Hartman's Big Sample Furniture Sale. Come and bring your friends, examine every piece of furniture, see how it is made.
Test its finish. Compare the wood, cabinet work and finish. We want you to know all about these wonderful bargains for this is positively one of
the greatest money-aaTing events of the entire year. Come in and buy your needs now and lake advantage of our liberal easy paving credit terms.
THIS LARGE, MASSIVE LIBRARY TABLE FOR
For Saturday Only
One to Each Customer
This table is a New Colonial design
and the handsomest and best con
structed table ever offered, at any
thing like the price. It ia made of
beautiful American quartered oak, all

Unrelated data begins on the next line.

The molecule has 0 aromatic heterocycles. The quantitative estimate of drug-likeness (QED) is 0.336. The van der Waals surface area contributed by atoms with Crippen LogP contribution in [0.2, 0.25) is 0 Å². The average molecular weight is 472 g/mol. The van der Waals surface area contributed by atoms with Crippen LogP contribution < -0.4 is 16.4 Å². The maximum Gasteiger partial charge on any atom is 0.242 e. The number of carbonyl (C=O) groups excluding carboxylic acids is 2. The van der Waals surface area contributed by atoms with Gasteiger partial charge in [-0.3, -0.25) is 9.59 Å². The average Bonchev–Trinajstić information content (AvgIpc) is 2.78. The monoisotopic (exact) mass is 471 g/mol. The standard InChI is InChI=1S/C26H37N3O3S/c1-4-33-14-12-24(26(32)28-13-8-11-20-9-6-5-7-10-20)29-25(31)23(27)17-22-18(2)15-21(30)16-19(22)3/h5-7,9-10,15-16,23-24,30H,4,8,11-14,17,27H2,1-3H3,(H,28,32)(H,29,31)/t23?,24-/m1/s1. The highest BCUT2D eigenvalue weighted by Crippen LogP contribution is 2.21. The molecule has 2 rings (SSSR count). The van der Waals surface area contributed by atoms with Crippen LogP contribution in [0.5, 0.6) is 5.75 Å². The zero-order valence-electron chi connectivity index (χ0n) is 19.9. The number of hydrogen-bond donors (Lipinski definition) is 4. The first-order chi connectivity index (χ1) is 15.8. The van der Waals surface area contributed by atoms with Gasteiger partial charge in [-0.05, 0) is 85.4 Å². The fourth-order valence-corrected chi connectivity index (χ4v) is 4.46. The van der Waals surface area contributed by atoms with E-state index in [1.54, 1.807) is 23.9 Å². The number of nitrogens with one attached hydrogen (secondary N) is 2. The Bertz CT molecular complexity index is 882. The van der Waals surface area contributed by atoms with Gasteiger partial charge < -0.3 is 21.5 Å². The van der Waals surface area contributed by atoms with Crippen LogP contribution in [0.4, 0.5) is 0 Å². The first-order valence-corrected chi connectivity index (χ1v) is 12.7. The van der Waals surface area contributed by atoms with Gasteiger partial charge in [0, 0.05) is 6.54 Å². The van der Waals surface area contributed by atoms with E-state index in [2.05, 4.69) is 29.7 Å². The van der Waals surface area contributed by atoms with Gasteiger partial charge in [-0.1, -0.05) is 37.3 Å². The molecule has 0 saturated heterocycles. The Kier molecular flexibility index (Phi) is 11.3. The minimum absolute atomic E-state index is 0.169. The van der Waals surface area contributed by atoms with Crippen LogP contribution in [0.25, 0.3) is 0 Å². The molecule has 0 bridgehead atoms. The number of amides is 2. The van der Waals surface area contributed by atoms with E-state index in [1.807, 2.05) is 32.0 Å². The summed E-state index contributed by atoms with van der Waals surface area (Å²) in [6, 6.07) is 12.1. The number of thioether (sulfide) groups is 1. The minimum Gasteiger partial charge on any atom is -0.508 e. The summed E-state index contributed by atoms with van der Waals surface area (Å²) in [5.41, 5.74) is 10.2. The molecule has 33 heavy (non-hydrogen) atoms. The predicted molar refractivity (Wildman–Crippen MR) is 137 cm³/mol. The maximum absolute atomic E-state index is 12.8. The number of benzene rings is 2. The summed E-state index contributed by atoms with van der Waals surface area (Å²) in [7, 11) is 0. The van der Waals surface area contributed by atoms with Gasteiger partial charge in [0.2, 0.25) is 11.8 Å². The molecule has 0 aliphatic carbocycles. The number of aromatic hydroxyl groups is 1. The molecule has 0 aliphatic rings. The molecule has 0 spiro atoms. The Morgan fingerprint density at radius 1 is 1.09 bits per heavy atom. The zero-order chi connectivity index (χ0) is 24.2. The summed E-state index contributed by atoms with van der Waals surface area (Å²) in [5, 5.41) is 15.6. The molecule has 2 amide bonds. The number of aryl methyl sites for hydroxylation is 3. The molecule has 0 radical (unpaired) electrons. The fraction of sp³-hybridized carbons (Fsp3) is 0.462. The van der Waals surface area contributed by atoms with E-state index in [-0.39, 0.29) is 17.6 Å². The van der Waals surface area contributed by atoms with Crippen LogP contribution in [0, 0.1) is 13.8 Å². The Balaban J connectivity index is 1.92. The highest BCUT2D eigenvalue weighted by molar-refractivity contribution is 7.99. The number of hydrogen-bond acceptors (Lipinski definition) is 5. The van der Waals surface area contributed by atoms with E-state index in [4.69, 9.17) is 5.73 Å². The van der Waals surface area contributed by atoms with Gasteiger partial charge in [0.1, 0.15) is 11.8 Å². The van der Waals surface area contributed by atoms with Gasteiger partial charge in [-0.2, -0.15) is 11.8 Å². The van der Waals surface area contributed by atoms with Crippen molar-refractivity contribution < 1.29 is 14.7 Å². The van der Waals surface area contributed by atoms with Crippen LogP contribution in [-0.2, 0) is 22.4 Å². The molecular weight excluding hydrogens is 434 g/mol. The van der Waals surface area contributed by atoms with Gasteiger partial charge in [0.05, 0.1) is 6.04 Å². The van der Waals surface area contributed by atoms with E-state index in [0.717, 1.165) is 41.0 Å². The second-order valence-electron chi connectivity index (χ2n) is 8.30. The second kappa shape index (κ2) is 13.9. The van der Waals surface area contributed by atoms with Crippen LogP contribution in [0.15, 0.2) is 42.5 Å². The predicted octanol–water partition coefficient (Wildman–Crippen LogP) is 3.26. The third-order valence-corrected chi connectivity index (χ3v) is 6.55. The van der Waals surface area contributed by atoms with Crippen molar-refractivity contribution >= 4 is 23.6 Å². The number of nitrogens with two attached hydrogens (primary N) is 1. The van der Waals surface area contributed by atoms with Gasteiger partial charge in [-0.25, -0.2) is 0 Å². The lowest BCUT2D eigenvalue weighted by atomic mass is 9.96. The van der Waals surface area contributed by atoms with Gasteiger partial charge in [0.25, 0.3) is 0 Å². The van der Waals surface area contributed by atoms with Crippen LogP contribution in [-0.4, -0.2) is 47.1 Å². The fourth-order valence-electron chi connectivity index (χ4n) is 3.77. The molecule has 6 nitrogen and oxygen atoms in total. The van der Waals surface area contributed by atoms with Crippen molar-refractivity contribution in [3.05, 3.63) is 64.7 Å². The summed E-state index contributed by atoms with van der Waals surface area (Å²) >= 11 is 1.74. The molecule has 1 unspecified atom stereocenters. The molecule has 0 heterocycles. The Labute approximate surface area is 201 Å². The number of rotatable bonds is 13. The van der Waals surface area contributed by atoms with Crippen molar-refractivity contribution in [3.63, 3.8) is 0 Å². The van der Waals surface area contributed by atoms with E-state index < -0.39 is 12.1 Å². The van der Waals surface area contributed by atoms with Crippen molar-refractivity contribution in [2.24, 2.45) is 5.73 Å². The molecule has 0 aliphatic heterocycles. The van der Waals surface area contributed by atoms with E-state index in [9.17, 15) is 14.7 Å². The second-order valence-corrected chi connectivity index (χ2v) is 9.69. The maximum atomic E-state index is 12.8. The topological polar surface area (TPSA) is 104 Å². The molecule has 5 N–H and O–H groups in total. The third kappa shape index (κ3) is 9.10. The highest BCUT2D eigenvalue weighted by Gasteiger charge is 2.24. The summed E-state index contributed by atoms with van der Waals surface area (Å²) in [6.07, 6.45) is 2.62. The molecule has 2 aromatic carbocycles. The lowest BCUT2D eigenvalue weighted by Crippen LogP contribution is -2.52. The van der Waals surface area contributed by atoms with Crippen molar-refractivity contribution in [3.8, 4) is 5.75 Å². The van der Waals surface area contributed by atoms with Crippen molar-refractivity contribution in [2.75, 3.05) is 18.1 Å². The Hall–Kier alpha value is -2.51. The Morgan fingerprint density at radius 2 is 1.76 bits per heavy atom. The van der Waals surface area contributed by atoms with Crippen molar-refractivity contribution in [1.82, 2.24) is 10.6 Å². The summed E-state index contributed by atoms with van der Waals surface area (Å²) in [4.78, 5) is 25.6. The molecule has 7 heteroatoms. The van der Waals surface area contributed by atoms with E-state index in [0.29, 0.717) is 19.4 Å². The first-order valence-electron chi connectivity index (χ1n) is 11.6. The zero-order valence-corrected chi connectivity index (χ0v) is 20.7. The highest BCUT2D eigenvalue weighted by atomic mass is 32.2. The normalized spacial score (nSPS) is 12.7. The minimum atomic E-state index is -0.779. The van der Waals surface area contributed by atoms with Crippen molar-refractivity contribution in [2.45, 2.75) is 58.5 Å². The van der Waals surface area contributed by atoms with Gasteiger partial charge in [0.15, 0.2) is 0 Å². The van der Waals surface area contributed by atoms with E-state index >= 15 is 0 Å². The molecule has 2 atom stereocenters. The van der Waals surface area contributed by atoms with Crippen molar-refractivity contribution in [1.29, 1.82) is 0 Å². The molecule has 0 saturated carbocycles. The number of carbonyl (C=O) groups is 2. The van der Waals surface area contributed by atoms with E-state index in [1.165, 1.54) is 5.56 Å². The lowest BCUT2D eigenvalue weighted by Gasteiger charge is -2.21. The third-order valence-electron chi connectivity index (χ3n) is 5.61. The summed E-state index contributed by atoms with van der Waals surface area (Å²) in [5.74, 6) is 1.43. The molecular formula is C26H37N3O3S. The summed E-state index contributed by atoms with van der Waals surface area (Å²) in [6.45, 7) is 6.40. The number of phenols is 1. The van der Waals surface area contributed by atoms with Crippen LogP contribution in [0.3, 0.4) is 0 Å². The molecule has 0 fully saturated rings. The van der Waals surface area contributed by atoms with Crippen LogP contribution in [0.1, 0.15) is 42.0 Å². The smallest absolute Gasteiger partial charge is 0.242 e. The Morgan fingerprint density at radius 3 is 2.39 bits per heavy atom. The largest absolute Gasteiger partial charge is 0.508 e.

hand rubbed and polished. The illus
tration shows the table in its exact
admirable lines. The pedestals are
massive and show the beautiful grain
ing to the best advantage. The base is of
artistic shape and supported on shaped feet
that add to the beauty of outline. This is the greatest offer of,
its kind ever made and the wonderful value will be appreci
ated when you see the table. For Saturday only. One to a
customer. Special sale price, $6.85.
4Koom com- tf
B 1 '
H rmJKE!V Let Hartman f
lmZl Feather nur Nest, r "
if lis' 11 f Ml .. I - - - iSi I
H I jyfrr,"-""i'w f'Vwaa jm " I iw T"V Z ; 1 - i WJt? I ihviwi
l i()t l OUR UNIFOl! comes in solid quar- ! r il '
I r I tered-sawed oak, handsomely polished. One single motion converts the daven- i M Hgng lW j v . AIII.. W
1 a, tpk-btt. .a port lnt0 K larfei fuii-alsed, comfortable bed with an excellent bed spring. The j. $ S gr$S sSl
1 h,, flf upholaterlng la of guaranteed Imperial leather, back diamond tufted and front ,", N 4WA4M:A
I "Z'.' .I... r-'rV't edge beautifully ruffled. One of the best bargains we are 91 7R f" M ft X. V-!
offering at the special sale price of ....?. I tf ! fljj w s VWlgavsg
THI8 RANGE Is one In which we